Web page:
First Fully 3D Printed Rifle

We got a look at the 3D printed “Liberator” pistol earlier this year, well it looks like the first fully 3D printed rifle has finally been created. And it broke, which was no surprise. The guy in the video below under the username “ThreeD Ukulele” is from Canada and created the first 3D printed rifle nicknamed “The Grizzly”. The rifle is chambered in .22lr and was created on a Stratasys Dimension 1200es 3D printer. After only one Winchester Dynapoint round the barrel split about 2″ along both sides and the receiver split on the top. The Grizzly used the coiled mainsprings of the Liberator by Defence Distributed with the only metal part being a 1″ roofing nail.

Ray I.

Long time gun enthusiast, archery noob, Mazda fan, Sci-Fi nerd, Whiskey drinker, online marketer and blogger. My daily firearms musings can be found over at my gun blog and Instagram.

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  • JT

    I saw this on defcad. Not really impressed. The barrel cracked and those seem to be a pain to print out. They should really ditch the 100% printed philosophy and build designs based on readily available metal parts using printed components to fill in the gaps (fire control, receiver, grip, etc)

    • Brandon

      From a functionality standpoint I agree 100% but this seems more like a ‘proof of concept’ build.

  • Aaron Russell

    Maybe If they made the barrel and receiver double in thickness or more It would compensate for pressures? I mean cartoony lookin.
    I’m pretty sure thickness would be your friend with a plasitc rifle.

  • anon

    The guy seems to have made himself an SBR. That does NOT look like a 16″ barrel. What are the rules in Canada?

    • fasdf

      There is no restriction on barrel length in Canada, only overall length. In fact the US is one of the few countries that has barrel length restrictions and is one of the few countries where there are laws about suppressors.

    • David Sharpe

      As long as it is over 26 inches total length, it does not have to be registered.

  • Sid

    I am having trouble with Ds. I can print in 2D any weapon I want. It seems to be adding an additional D that has me flustered at the moment. As soon as I can add additional Ds, I of course going to print in 3D and possibly 4D. I don’t really think I am going to mess with 5D printing as that would probably cause Dr Who to appear as he is the only remaining time lord.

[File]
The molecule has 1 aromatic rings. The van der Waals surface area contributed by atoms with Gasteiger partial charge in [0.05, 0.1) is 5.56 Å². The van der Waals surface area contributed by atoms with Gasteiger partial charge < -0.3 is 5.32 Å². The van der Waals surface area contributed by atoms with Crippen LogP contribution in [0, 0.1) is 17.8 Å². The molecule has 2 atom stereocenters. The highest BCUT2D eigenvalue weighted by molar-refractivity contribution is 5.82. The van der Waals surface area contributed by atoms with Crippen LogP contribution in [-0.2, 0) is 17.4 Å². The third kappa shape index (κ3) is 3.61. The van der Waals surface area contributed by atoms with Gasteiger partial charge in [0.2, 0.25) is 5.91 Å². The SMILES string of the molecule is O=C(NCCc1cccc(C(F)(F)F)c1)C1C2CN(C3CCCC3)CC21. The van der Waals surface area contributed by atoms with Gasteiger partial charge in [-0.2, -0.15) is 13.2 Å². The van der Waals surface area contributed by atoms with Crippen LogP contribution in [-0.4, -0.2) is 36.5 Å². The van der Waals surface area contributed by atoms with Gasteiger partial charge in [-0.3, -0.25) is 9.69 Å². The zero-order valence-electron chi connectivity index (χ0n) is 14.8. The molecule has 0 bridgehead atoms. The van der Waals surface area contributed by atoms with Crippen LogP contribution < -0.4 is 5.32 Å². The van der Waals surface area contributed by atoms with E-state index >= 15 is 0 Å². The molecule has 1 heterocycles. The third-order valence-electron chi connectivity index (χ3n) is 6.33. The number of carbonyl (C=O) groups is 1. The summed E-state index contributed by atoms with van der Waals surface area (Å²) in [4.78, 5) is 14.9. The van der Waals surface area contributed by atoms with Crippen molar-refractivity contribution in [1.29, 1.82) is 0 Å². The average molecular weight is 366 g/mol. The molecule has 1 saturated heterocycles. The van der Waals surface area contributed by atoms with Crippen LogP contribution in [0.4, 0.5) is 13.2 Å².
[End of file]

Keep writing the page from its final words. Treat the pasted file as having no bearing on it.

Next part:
• Ian

    I for one can’t wait for this fad to die out.

    • Leoon

      its a technological excibition they should probobly branch out from the 100% 3D printed stuff and start seeing what they can do with metal inserts in the 3D mags and such but ultimatly whats devloped now with these silly unspoken rules about only using 3D printing will come in handy later on

    • junyo

      This ‘fad’ of people destroying gun control around the world and scaring politicians and nanny staters?

      Yeah, how truly awful.

      • ToMaZi

        We all know you can make a better ‘shooting apparatus’ with a metal tube in the correct girth and a hammer.

        How is this related to guns? its not even a single shot.

        In such a performance driven industry it boggles my mind to read how quickly people lower their standards just because there’s a nice notion behind it – Still very poorly executed.

        3D printers are expensive toys, with very few exceptions in the medical, prototype fabrication and aerospace industries (professional prints are absurdly expensive…).

        • junyo

          Jebus Effing Christ, I really don’t understand how so many ‘gun people’ miss the entire freaking point. It isn’t about the output of 3D printed weapons TODAY, they’re all pretty much technical exercises. I don’t think anyone, on earth, besides the morons at Mother Jones is thinking that you’re going to print a gun and carry it as a serious weapon. The point is:
          a) Demonstrating to the state that technology has made their gun control laws increasingly moot. You can argue that they should have understood this before, but they largely didn’t, and ZOMG printed guns! has forced that understanding, instantaneously.
          b) The democratization of design and manufacture as 3D printing technology develops.
          c) Being able to share and improve designs rapidly. The original Liberator has dozens of variants at this point, and is being improved relentlessly.